Ethics for Everyone

Moral wisdom for the modern world

Wisdom and the Search for Happiness

Wisdom is "better than gold".

In our search for happiness, we often forget a crucial element. This forgotten element is the virtue of wisdom. This is not a trait we discuss much, perhaps because we are skeptical that there is such a thing as true wisdom. However, I believe that wisdom is a genuine virtue worth pursuing. If we think of happiness not as merely getting what we want, but rather as being a certain sort of person, then we must pursue wisdom.

But what is wisdom?

First, the wise person has good understanding and possesses a good dose of common sense. She knows and understands some of the deeper truths about life. For example, she is able to apply an understanding of the connections between virtue and happiness to her everyday life of relationships, finances, and the use of her time.

Second, the wise person is able to discern right and wrong. Wisdom, that is, includes the ability to make sound moral judgments. In our world, people give up wisdom to get power, pleasure, fame, and wealth (if you doubt this, watch almost any reality television show!). The better course of action, however, is to give up these things to get wisdom, if need be.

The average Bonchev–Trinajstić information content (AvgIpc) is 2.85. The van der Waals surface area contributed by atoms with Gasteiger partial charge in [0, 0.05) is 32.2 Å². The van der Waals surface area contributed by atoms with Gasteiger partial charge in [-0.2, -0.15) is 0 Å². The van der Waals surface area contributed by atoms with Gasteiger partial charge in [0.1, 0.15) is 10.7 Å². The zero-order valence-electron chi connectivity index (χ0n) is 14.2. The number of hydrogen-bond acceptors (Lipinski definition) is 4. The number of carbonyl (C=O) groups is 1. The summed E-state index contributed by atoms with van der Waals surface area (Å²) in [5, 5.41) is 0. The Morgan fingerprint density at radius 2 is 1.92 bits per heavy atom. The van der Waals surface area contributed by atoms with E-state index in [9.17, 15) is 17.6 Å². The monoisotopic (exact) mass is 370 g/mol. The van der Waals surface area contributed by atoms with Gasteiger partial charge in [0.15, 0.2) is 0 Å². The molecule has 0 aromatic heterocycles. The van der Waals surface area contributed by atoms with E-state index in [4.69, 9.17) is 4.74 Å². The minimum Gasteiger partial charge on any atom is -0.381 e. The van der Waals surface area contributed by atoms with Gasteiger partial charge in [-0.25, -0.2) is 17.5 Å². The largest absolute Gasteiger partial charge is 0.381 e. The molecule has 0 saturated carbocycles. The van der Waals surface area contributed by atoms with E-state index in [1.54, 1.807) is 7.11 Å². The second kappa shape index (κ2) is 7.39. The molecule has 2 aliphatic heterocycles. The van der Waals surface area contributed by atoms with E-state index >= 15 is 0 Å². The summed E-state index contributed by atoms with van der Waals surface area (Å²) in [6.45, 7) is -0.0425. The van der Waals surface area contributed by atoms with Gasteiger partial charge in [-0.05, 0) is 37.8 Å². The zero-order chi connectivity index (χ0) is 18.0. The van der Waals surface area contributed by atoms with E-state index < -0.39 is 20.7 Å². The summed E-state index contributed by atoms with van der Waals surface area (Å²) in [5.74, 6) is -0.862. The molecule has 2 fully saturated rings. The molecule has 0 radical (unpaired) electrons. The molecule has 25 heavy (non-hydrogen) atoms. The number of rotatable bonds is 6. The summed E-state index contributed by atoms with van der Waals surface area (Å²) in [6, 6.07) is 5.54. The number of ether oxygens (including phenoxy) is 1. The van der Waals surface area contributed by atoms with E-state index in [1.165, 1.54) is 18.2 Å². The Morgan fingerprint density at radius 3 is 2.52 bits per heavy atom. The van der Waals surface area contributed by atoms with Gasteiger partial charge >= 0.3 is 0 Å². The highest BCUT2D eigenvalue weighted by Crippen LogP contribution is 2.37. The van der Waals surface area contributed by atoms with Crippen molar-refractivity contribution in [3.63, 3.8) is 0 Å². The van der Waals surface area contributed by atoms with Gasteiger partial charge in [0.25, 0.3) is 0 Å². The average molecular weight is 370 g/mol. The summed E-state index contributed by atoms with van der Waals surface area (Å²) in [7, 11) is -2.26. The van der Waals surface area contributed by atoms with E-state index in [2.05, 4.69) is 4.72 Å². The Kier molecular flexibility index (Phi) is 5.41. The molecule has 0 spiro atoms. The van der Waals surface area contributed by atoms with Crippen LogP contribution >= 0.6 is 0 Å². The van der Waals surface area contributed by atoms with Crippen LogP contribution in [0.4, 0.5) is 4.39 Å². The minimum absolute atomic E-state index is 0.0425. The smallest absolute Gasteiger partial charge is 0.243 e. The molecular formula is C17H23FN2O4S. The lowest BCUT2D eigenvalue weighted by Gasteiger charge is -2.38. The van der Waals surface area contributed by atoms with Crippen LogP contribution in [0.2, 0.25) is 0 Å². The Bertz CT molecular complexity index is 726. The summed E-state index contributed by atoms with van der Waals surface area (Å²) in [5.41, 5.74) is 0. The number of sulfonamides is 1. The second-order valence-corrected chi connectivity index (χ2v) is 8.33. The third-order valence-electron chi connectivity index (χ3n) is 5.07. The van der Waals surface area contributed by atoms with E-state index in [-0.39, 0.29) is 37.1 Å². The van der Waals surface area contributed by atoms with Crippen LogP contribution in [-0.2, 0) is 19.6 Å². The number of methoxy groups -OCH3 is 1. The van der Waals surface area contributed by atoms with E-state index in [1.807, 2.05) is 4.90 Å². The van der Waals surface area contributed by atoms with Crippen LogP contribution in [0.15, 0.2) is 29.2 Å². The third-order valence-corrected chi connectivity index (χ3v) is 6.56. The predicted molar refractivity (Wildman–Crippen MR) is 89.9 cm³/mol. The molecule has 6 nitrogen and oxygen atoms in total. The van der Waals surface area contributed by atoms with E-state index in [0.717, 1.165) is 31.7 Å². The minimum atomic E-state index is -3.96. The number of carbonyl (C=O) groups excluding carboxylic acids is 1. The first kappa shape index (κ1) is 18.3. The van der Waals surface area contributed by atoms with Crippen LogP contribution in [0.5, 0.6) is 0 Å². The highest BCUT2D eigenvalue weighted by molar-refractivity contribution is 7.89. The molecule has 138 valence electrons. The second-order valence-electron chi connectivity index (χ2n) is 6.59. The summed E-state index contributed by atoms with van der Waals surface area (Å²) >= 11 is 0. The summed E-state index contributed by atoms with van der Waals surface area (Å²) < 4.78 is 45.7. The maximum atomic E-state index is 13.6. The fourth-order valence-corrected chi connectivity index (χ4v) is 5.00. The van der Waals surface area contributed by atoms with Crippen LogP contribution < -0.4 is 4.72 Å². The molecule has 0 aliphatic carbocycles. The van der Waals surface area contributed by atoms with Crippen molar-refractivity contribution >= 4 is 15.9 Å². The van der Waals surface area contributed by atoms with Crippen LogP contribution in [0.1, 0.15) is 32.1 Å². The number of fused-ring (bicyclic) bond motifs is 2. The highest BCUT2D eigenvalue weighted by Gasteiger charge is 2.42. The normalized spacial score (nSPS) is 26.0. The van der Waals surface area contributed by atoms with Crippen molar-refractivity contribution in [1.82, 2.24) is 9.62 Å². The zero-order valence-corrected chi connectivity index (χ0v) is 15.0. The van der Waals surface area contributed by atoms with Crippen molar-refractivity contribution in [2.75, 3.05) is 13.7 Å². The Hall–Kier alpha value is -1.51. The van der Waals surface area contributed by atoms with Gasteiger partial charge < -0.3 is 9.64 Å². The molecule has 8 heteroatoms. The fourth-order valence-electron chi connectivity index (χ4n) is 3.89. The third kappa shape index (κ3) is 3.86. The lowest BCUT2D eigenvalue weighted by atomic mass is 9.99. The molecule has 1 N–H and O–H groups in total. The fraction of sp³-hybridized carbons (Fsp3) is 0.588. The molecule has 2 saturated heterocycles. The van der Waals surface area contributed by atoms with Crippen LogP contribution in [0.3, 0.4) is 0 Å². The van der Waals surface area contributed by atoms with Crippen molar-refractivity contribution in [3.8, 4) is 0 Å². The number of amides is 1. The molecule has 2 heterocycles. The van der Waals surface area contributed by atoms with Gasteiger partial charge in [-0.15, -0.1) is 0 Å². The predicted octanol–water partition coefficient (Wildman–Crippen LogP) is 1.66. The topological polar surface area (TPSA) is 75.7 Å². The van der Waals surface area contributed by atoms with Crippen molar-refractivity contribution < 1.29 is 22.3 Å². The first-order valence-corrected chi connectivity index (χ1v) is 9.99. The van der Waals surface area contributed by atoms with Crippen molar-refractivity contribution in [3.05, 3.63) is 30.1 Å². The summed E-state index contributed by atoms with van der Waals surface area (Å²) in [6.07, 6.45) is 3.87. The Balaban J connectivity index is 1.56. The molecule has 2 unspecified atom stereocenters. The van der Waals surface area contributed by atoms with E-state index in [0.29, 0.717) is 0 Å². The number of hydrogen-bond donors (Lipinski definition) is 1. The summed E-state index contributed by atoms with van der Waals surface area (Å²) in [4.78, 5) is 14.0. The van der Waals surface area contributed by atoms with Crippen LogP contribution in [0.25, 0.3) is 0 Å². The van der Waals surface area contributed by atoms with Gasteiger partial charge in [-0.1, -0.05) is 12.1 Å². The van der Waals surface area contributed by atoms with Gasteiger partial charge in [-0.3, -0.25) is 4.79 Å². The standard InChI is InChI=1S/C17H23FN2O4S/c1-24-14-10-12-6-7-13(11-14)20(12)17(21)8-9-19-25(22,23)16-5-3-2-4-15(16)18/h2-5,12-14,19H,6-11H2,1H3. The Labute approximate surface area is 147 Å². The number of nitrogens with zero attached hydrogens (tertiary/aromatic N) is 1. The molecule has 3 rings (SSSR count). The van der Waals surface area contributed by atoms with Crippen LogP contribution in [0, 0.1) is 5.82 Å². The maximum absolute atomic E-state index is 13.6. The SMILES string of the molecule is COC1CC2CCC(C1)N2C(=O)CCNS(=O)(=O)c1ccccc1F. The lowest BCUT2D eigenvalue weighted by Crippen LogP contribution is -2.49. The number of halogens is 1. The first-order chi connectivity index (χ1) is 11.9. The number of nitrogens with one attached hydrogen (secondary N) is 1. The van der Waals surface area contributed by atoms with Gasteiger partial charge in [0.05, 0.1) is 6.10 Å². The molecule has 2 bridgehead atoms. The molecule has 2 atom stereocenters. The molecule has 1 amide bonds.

Third, a wise person is curious. She has a sincere desire to understand. Young children display this as they incessantly ask "Why?" At some point, our thirst for understanding leaves us, perhaps because of how we are educated. At any rate, the wise person recaptures this thirst.

Fourth, a wise person is versatile. She has an active interest in many different subjects, rather than a narrow focus on one or two topics. Malcolm X was an example of this. When he was imprisoned, he decided to use his time to learn. His lack of education was a barrier, but rather than giving up he worked hard to overcome it by reading the dictionary from A to Z! He then read all of the books in the prison library on a wide variety of subjects, including history, science, literature, philosophy, psychology, and theology. He subsequently became a leader in the Civil Rights movement and lectured at Ivy League universities.

Finally, the wise person is a good critical thinker. She has and exercises the capacity to tell truth from falsehood by identifying flaws in reasoning, good arguments from bad ones, and by continually asking "Why believe that?" By identifying assumptions behind arguments and perspectives, she is able to evaluate her beliefs and the beliefs of others in her quest for truth. And in the search for true happiness, for deep inner fulfillment and harmony, the knowledge and application of truth to life is essential.

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Much of the above was drawn from this book by contemporary philosopher James Spiegel.

 

Michael W. Austin, Ph.D., is a Professor of Philosophy at Eastern Kentucky University.

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